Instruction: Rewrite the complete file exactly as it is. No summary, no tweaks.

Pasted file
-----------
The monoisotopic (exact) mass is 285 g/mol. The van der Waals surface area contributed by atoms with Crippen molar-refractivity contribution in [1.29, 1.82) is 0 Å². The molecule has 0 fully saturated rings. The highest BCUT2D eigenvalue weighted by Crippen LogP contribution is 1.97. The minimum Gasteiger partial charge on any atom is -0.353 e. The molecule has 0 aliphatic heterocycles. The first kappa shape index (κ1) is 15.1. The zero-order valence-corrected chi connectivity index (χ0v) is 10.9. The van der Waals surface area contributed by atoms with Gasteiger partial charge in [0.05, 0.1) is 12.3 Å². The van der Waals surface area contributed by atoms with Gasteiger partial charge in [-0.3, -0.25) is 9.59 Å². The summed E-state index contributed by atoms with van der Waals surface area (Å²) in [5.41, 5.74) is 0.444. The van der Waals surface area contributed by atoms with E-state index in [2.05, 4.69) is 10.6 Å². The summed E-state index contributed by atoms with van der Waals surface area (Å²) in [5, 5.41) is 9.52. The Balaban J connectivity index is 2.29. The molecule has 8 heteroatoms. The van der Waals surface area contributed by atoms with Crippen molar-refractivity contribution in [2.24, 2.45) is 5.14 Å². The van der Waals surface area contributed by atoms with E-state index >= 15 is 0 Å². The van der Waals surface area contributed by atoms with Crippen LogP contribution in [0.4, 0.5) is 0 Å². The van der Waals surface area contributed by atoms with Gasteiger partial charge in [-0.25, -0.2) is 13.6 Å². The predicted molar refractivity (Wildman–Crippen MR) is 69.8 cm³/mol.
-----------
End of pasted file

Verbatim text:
The monoisotopic (exact) mass is 285 g/mol. The van der Waals surface area contributed by atoms with Crippen molar-refractivity contribution in [1.29, 1.82) is 0 Å². The molecule has 0 fully saturated rings. The highest BCUT2D eigenvalue weighted by Crippen LogP contribution is 1.97. The minimum Gasteiger partial charge on any atom is -0.353 e. The molecule has 0 aliphatic heterocycles. The first kappa shape index (κ1) is 15.1. The zero-order valence-corrected chi connectivity index (χ0v) is 10.9. The van der Waals surface area contributed by atoms with Gasteiger partial charge in [0.05, 0.1) is 12.3 Å². The van der Waals surface area contributed by atoms with Gasteiger partial charge in [-0.3, -0.25) is 9.59 Å². The summed E-state index contributed by atoms with van der Waals surface area (Å²) in [5.41, 5.74) is 0.444. The van der Waals surface area contributed by atoms with E-state index in [2.05, 4.69) is 10.6 Å². The summed E-state index contributed by atoms with van der Waals surface area (Å²) in [5, 5.41) is 9.52. The Balaban J connectivity index is 2.29. The molecule has 8 heteroatoms. The van der Waals surface area contributed by atoms with Crippen molar-refractivity contribution in [2.24, 2.45) is 5.14 Å². The van der Waals surface area contributed by atoms with E-state index >= 15 is 0 Å². The van der Waals surface area contributed by atoms with Crippen LogP contribution in [0.4, 0.5) is 0 Å². The van der Waals surface area contributed by atoms with Gasteiger partial charge in [-0.25, -0.2) is 13.6 Å². The predicted molar refractivity (Wildman–Crippen MR) is 69.8 cm³/mol.